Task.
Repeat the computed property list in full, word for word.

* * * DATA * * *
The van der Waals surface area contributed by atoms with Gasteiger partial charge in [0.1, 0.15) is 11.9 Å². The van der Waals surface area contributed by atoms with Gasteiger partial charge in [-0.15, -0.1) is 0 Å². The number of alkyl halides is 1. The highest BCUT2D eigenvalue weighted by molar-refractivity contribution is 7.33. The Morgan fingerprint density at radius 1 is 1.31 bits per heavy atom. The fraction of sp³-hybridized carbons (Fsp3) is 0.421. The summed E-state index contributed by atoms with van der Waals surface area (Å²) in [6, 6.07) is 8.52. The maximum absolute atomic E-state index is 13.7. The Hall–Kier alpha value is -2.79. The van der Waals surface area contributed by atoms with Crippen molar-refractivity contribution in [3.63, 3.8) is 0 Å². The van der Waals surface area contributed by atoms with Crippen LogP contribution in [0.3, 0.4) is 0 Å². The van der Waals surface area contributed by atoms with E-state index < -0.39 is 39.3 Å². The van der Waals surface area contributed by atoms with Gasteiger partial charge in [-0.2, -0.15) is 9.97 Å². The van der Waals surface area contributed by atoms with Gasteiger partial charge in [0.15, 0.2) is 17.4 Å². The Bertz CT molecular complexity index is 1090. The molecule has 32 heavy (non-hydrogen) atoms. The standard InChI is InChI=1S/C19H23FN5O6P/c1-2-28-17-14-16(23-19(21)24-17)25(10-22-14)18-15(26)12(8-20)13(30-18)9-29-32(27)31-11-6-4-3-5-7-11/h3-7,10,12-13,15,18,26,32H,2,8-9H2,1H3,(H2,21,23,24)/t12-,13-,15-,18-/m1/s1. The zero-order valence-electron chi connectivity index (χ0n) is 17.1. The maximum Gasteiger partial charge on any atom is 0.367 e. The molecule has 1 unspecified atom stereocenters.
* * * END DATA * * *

The van der Waals surface area contributed by atoms with Gasteiger partial charge in [0.1, 0.15) is 11.9 Å². The van der Waals surface area contributed by atoms with Gasteiger partial charge in [-0.15, -0.1) is 0 Å². The number of alkyl halides is 1. The highest BCUT2D eigenvalue weighted by molar-refractivity contribution is 7.33. The Morgan fingerprint density at radius 1 is 1.31 bits per heavy atom. The fraction of sp³-hybridized carbons (Fsp3) is 0.421. The summed E-state index contributed by atoms with van der Waals surface area (Å²) in [6, 6.07) is 8.52. The maximum absolute atomic E-state index is 13.7. The Hall–Kier alpha value is -2.79. The van der Waals surface area contributed by atoms with Crippen molar-refractivity contribution in [3.63, 3.8) is 0 Å². The van der Waals surface area contributed by atoms with Crippen LogP contribution in [0.3, 0.4) is 0 Å². The van der Waals surface area contributed by atoms with E-state index < -0.39 is 39.3 Å². The van der Waals surface area contributed by atoms with Gasteiger partial charge in [-0.2, -0.15) is 9.97 Å². The van der Waals surface area contributed by atoms with Gasteiger partial charge in [0.15, 0.2) is 17.4 Å². The Bertz CT molecular complexity index is 1090. The molecule has 32 heavy (non-hydrogen) atoms. The standard InChI is InChI=1S/C19H23FN5O6P/c1-2-28-17-14-16(23-19(21)24-17)25(10-22-14)18-15(26)12(8-20)13(30-18)9-29-32(27)31-11-6-4-3-5-7-11/h3-7,10,12-13,15,18,26,32H,2,8-9H2,1H3,(H2,21,23,24)/t12-,13-,15-,18-/m1/s1. The zero-order valence-electron chi connectivity index (χ0n) is 17.1. The maximum Gasteiger partial charge on any atom is 0.367 e. The molecule has 1 unspecified atom stereocenters.